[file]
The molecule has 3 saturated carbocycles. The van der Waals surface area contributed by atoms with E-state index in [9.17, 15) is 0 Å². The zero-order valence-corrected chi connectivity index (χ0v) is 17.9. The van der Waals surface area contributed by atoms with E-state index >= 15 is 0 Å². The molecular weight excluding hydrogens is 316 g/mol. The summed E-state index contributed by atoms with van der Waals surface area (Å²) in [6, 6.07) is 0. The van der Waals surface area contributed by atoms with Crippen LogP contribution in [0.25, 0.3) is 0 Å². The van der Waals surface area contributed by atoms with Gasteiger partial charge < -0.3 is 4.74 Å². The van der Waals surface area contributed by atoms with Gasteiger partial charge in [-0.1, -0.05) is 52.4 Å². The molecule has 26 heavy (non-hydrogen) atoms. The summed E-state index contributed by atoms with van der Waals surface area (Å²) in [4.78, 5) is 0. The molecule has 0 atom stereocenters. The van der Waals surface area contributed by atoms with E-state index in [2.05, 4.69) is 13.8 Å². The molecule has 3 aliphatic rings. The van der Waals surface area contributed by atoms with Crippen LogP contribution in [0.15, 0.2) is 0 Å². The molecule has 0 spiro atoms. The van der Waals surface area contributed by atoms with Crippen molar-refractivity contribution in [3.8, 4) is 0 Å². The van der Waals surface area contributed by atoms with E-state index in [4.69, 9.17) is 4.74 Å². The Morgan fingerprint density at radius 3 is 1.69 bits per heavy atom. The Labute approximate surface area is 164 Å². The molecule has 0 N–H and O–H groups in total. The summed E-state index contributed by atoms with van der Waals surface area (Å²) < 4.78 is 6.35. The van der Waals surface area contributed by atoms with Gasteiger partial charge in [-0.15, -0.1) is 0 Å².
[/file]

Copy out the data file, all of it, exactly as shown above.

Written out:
The molecule has 3 saturated carbocycles. The van der Waals surface area contributed by atoms with E-state index in [9.17, 15) is 0 Å². The zero-order valence-corrected chi connectivity index (χ0v) is 17.9. The van der Waals surface area contributed by atoms with E-state index >= 15 is 0 Å². The molecular weight excluding hydrogens is 316 g/mol. The summed E-state index contributed by atoms with van der Waals surface area (Å²) in [6, 6.07) is 0. The van der Waals surface area contributed by atoms with Crippen LogP contribution in [0.25, 0.3) is 0 Å². The van der Waals surface area contributed by atoms with Gasteiger partial charge < -0.3 is 4.74 Å². The van der Waals surface area contributed by atoms with Gasteiger partial charge in [-0.1, -0.05) is 52.4 Å². The molecule has 26 heavy (non-hydrogen) atoms. The summed E-state index contributed by atoms with van der Waals surface area (Å²) in [4.78, 5) is 0. The molecule has 0 atom stereocenters. The van der Waals surface area contributed by atoms with E-state index in [2.05, 4.69) is 13.8 Å². The molecule has 3 aliphatic rings. The van der Waals surface area contributed by atoms with Crippen LogP contribution in [0.15, 0.2) is 0 Å². The molecule has 0 spiro atoms. The van der Waals surface area contributed by atoms with Crippen molar-refractivity contribution in [3.8, 4) is 0 Å². The van der Waals surface area contributed by atoms with E-state index in [4.69, 9.17) is 4.74 Å². The Morgan fingerprint density at radius 3 is 1.69 bits per heavy atom. The Labute approximate surface area is 164 Å². The molecule has 0 N–H and O–H groups in total. The summed E-state index contributed by atoms with van der Waals surface area (Å²) < 4.78 is 6.35. The van der Waals surface area contributed by atoms with Gasteiger partial charge in [-0.15, -0.1) is 0 Å².